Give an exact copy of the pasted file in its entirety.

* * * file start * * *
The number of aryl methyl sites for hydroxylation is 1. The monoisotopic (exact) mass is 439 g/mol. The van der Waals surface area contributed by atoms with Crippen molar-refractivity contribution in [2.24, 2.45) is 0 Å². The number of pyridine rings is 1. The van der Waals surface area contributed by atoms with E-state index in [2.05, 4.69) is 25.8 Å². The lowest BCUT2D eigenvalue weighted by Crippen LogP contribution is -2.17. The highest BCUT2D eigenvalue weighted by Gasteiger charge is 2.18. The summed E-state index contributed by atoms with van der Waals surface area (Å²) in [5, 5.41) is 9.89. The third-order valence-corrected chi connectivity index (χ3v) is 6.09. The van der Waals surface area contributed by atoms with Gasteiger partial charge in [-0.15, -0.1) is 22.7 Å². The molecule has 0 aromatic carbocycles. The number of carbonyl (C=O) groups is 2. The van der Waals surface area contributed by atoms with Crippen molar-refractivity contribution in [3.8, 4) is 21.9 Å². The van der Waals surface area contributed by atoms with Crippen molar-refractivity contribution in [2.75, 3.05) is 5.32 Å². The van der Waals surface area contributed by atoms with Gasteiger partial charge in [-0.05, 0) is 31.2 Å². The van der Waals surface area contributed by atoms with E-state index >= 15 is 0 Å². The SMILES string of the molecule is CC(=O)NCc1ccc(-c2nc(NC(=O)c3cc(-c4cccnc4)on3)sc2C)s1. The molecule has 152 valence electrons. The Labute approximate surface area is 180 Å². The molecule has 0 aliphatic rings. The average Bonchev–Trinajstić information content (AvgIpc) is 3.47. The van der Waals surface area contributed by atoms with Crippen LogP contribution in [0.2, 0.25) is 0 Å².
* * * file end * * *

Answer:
The number of aryl methyl sites for hydroxylation is 1. The monoisotopic (exact) mass is 439 g/mol. The van der Waals surface area contributed by atoms with Crippen molar-refractivity contribution in [2.24, 2.45) is 0 Å². The number of pyridine rings is 1. The van der Waals surface area contributed by atoms with E-state index in [2.05, 4.69) is 25.8 Å². The lowest BCUT2D eigenvalue weighted by Crippen LogP contribution is -2.17. The highest BCUT2D eigenvalue weighted by Gasteiger charge is 2.18. The summed E-state index contributed by atoms with van der Waals surface area (Å²) in [5, 5.41) is 9.89. The third-order valence-corrected chi connectivity index (χ3v) is 6.09. The van der Waals surface area contributed by atoms with Gasteiger partial charge in [-0.15, -0.1) is 22.7 Å². The molecule has 0 aromatic carbocycles. The number of carbonyl (C=O) groups is 2. The van der Waals surface area contributed by atoms with Crippen molar-refractivity contribution in [3.8, 4) is 21.9 Å². The van der Waals surface area contributed by atoms with Crippen molar-refractivity contribution in [2.75, 3.05) is 5.32 Å². The van der Waals surface area contributed by atoms with Gasteiger partial charge in [-0.05, 0) is 31.2 Å². The van der Waals surface area contributed by atoms with E-state index >= 15 is 0 Å². The SMILES string of the molecule is CC(=O)NCc1ccc(-c2nc(NC(=O)c3cc(-c4cccnc4)on3)sc2C)s1. The molecule has 152 valence electrons. The Labute approximate surface area is 180 Å². The molecule has 0 aliphatic rings. The average Bonchev–Trinajstić information content (AvgIpc) is 3.47. The van der Waals surface area contributed by atoms with Crippen LogP contribution in [0.2, 0.25) is 0 Å².